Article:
Heublein Cocktails - Mister fancy.

Heublein was a company that made premixed cocktails you could buy in a bottle. If you were really jonesing for a vodka martini but couldn't be bothered to shake-not-stir one up for yourself, Heublein was your go-to. This 1966 ad for Heublein kind of makes me wish I had a li-bary full of what look like the opening titles from Frazier Thomas' Family Classics.

The marketing bullshit being used here is the well-worn "You will be just like George Sanders if you drink our product." The copy insists that George said "Pour a Heublein Martini. Most  people can't make one as good." This could easily be true. Maybe many people are useless at mixing drinks? Maybe he agreed to say whatever they want for a nice little check? It doesn't mean Heublein cocktails were any good. Nor does it mean they were terrible. It's the perfect advertising copy, in that it doesn't mean anything, but sounds like it should.

If you have a library like that in your house (and maybe you do?), do you put on your corduroy blazer and your ascot, just to sit down for a bit of a read? Heublein wanted you to think George Sanders did. It paints a nice fictional image of sophistication and refinement - exactly what Heublein needed to polish up the image of their lazy man's cocktail line. So who was George Sanders, and why did Heublein invite him to pitch their stuff?

Here's why. Listen to this guy's voice. George Sanders is all baritone Britishness and cleverness. He was the voice actor for Sher Khan in Jungle Book. This scene is brilliant, with the voice acting and the animation. Any time you get to animate characters being sneaky or evasive, it's a scene you can really have some fun with. All the guile and barely controlled emotion give an animator a lot of opportunity to have the eyes betraying what the character is feeling, while his/her voice is trying to convince you of something else.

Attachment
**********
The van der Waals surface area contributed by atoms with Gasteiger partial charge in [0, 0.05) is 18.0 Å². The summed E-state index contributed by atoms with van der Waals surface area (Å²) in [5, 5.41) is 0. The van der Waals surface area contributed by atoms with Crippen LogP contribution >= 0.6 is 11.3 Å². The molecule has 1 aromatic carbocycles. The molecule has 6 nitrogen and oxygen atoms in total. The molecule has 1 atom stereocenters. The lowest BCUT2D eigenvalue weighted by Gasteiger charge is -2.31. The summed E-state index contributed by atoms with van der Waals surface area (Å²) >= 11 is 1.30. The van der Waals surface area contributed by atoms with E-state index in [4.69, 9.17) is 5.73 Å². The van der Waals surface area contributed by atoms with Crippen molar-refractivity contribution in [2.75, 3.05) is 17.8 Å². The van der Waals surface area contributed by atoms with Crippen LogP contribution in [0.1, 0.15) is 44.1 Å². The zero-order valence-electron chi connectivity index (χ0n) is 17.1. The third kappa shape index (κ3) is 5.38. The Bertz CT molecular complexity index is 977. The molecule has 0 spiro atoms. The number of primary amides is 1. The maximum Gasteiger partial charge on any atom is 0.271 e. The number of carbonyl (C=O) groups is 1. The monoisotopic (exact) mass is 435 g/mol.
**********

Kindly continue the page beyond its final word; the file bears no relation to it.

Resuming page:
So, Heublein went out of business in The Eighties, but premixed cocktails are still made today by other companies. Are they any good? Here's an un-blinded taste test by Eater in which they found out. Here's the verdict:
Our overall consensus was that made-to-order cocktails trump most of the bottled versions we tried. Although the idea of enjoying a solid cocktail at home—without the effort of actually making the drink and potentially spending too much money on ingredients—was appealing.
So premixed cocktails are okay, but not as good as a freshly made one. No surprise there. They list the best brands in the article, if you're interested.

Now that it's getting all Autumn outside, maybe you need a hot drinky-poo for when you cozy up with volume 2 of "How to Wear an Ascot and Not Look Like a Complete Tool", by George Sanders? A few Thanksgivings ago, I tried a recipe for mulled wine, found on the ultranet. It called for a lot of sugar and far too many ingredients. It was thick and syrupy, and if you ask me, sugar plus alcohol equals headache. So, I just tried heating up some wine instead. Well, heating wine brings out different flavors. Acidy, vinegary flavors came to the front, and the steam carried these flavors up my nose when I took a sip, stinging my nose holes a little. It was bad. So, I hit upon the idea of throwing in a little grape juice to knock that edge off the taste. Bingo. I will now give you the recipe as if I'm dying from multiple wounds in Danger 5, breathing the secret as my last, into the sympathetic ear of Pierre, the team's bartender.

Four parts red wine.
One part grape juice.
Cough! Cough!
Microwave for one and a half minutes.
Garnish with cinnamon.
The perfect Hot Mon Deiu.
I die.

You're welcome!

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